Will this pushback will be sustained and will Murdoch’s chokehold be broken? I seriously doubt it. Even the most immediate possibility, the BSkyB transaction, is most likely just being delayed in the hope that this will blow over. But it shouldn’t be.That deal should be killed outright. If the events of the last five years haven’t shown the perils of media consolidation, nothing will.

This story is now out of Murdoch’s control. He and his people have miscalculated in the last few years—not unreasonably, but presumably out of hubris, too—that their political power would enable them to sweep this under the rug with minimal damage.

They almost pulled it off. Scotland Yard had policemen on the take, it feared damaging its symbiotic relationship with News International, and the guy who headed its pathetic “investigation” left and went straight onto Murdoch’s payroll as a Times columnist. News of the World editor Andy Coulson, who Murdoch’s folks now say authorized police bribes, landed in 10 Downing Street as Conservative David Cameron’s top flack, something like Obama coming into office with Jayson Blair—a joke, but it happened. A News International journalist, meantime, became top flack for Labour’s Ed Miliband, the opposition leader, and ordered Labour MPs to go easy on Murdoch and News International. Oborne on that:

But until this week, Ed Miliband had made the pragmatic decision to ignore the phone-hacking story — explaining privately to confidants that he had no choice because the alternative would be ‘three years of hell’ at the hands of the Murdoch press.

Murdoch’s people undertook to destroy or hide evidence and have executives stonewall inquiries. It paid large sums of money to its scapegoats, the former royal editor Clive Goodman and private investigator Glenn Mulcaire, after they went to prison—presumably to buy their silence. It has misled the press, Parliament, the press’s self-regulatory body, and the public many, many times. By owning The Wall Street Journal, he has prevented it from bringing its still-flickering investigative might to bear on this scandal (while diluting that might more generally). This is no small thing. Go back and read some of the paper’s many excellent page one Murdoch stories before he took it over.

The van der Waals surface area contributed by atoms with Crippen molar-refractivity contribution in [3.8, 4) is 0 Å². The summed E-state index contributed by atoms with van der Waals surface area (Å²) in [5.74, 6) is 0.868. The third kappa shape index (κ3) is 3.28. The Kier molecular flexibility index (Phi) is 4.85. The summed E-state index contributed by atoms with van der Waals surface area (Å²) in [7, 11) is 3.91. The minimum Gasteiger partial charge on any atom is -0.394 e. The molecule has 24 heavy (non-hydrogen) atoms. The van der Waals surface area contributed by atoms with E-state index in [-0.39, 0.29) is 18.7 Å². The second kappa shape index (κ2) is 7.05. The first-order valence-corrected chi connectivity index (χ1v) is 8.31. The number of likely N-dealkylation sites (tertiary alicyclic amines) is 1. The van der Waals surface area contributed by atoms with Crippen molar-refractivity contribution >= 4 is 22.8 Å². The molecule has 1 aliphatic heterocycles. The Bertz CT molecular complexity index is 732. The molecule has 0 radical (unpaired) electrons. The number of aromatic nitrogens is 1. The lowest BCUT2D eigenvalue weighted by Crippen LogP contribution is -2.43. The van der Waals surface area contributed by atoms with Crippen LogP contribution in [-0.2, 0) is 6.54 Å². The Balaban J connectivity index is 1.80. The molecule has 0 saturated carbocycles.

Their miscalculation lay in underestimating The Guardian and Nick Davies, who have pulled off one of the greatest newspaper investigations of all time. Full stop. This one will go up there in the pantheon with Watergate. And while it’s still unfolding, now, finally, they’ll have a little help.

This scandal has shown how important newspapers are (in ways both good and bad), but it’s worth noting in conclusion here that The Guardian is being hammered by the collapse of the newspaper industry. It loses tens of millions of dollars a year. In a few years it will almost certainly not have the institutional muscle that enabled it to face down News Corporation and its collaborators.

Then what?


Further Reading:

News of the World and U.S. Media Culture
. I don’t think it would happen here, but…

News Corp. and Murdoch Swamped By Hacking Scandal News. Revelations come fast and furious in the twenty-four hours after a Guardian bombshell.

Why News Corp. Can’t Cover the U.S. Business Story. It is the story.

Murdoch’s Hacking Scandal Gets Much Worse. The Guardian shows News Corporation at an all-time low (and that’s saying something)

Murdoch’s Hacking Scandal. Two stories cover the political, police, and press angles on the News Corp. coverup

The News Corp. Coverup. Memory-impaired execs, payments to key figures, and Keystone Kops

Anybody There? Why the UK’s phone-hacking scandal met media silence

A Times Must-Read on the News Corp. Hacking Scandal

Journalism Scandal at News Corp. A peek into Murdoch’s news culture.

Audit Notes: News Corporation Hacking Scandal Edition

Ryan Chittum is a former Wall Street Journal reporter, and deputy editor of The Audit, CJR's business section. If you see notable business journalism, give him a heads-up at rc2538@columbia.edu.